Friday, 25 May 2007

Rough Play

This week I had the pleasure of working with a group of 20 year seven boys, young men in their first year at big school, a tough all boys school; making the step from the age of 11 and 12 into their teens and everything that comes with that; a difficult time of transition but an exciting one.

I was in the school all day, to teach the children physical theatre, a massive area of investigation and an alienating one for the young people with negative views on drama as effeminate. I had always intended that the session would play to the boy’s strengths, to engage them in using their bodies first and then easing the session into creative work.

Although some may accuse me of pandering to gender stereotypes the best way to engage lads like these is rough, tough, competitive play with overarching principles of honour, fairness and maximum effort at all times, even in a losing cause. As I expected the boys responded to it very well, mainly because such concepts are rarely practised in schools now, rough play is shied away from, as is directly competitive behaviour; crucially without these how can you teach children concepts of honour and fairness if the bar is never set for them to reach it?

It was an invigorating experience for me; to see these young men engage in tough, physically demanding activities and then take the lessons learnt into creative, solo, physical improvisations in front of their classmates.

Rough play has so many benefits, especially for boys, in that it establishes physical contact between males as a positive, necessary and natural thing. It also enables children to explore their own bodies, its limits, its strengths and weaknesses; rough play is an outlet for frustrations and tensions channelled in a constructive way.

It is a great shame that we exist now in such a controlled and safety-first environment that rough play is limited to special sessions, rather than being encouraged as natural behaviour as a tool to self-awareness, self-development and the understanding of essential values.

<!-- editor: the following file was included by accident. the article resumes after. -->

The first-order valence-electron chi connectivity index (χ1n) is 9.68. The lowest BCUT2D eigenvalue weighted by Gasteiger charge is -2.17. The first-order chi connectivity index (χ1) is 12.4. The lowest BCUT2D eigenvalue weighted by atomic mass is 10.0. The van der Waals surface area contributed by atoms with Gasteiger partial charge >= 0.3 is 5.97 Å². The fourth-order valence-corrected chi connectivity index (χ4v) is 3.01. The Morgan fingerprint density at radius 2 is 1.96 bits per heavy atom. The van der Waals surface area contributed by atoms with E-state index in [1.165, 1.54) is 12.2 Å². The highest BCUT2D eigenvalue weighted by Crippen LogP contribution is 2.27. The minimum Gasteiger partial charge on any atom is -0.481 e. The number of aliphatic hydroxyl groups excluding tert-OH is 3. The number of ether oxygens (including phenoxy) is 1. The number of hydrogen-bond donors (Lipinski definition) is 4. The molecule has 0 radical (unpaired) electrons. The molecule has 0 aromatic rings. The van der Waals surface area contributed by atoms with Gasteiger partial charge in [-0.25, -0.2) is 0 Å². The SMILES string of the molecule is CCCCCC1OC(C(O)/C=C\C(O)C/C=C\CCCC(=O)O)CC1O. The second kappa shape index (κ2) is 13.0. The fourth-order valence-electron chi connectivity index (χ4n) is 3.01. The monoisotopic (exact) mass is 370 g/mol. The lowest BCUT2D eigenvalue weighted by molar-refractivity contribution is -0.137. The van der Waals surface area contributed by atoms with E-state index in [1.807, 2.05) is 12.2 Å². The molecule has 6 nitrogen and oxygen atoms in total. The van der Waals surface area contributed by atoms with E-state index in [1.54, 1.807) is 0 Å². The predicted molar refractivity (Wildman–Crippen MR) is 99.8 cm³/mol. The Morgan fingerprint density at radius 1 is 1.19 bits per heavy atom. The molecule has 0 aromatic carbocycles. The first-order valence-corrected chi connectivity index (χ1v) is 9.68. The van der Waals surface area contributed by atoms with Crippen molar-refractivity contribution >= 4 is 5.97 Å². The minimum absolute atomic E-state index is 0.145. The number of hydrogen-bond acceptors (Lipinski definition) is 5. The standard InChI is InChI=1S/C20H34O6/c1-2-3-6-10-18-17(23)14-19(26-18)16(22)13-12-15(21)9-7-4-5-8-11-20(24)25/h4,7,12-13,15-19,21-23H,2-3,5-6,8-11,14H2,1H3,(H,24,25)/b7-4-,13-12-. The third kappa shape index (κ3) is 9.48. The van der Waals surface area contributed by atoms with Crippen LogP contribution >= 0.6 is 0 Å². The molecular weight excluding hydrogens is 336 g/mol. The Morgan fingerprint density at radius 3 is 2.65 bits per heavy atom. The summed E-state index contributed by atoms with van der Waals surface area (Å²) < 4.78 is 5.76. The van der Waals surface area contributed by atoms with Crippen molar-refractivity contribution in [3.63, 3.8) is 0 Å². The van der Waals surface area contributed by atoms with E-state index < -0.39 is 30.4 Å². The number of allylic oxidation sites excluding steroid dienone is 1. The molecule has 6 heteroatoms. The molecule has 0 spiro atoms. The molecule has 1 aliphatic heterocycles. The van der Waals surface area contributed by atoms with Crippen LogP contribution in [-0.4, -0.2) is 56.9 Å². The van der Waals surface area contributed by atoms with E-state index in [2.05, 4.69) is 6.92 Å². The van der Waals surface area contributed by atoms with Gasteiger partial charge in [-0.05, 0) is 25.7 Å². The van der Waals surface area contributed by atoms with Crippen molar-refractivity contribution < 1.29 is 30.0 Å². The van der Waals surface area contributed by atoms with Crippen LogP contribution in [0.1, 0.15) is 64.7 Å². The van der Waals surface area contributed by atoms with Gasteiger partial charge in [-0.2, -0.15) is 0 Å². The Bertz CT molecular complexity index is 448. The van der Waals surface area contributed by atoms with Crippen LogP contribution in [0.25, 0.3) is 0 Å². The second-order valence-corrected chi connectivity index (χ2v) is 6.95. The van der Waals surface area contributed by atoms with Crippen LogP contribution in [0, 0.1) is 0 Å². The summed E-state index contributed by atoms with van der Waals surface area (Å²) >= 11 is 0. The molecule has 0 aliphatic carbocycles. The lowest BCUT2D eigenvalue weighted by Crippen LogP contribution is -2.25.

1. Just because all of my kids' clothing is made from teflon-coated bubble wrap does NOT mean that I'm overprotective.


  2. There were many lessons to be learned at recess. That was always considered part of the education.

  3. I've seen with my own eyes, children who became professional theater people, because of programs like that.

  4. Cranky congratulates our boys on good scrapes. They need to be toughened up.

    On the other hand, Raymond had to be punished for teaching Bob how to "moon". I should add that a neighbor-girl was with them in the yard also. Argghh!

  5. DHG,
    Say, man...What's shakin'?

    I've been doing my best to hide the last few months. It has been a much needed respite and has renewed my vigor for life. I was getting fairly ugly for a while there.

    Could you do me a favor and send me a mailing address? I realized a while back that I never get a letter. Shit, I don't even remember the last time I got one in the mail for that matter. So I have been on a very hard core letter writing binge lately and would like to add you into the fray. It may sound silly, but a letter in the mailbox is infinitely more satisfying than anything you ever get on the net.

    You can e-mail it to me at Thanks and I hope to hear from you soon.

    Until then...

  6. We spend way too much of our lives trying to protect our kids. Yes, we want them to be safe, but we must always remember they're much sturdier than we think. After all, they're designed to be raised by morons.


  7. Great comments guys and Jeff I've mailed you the facts!


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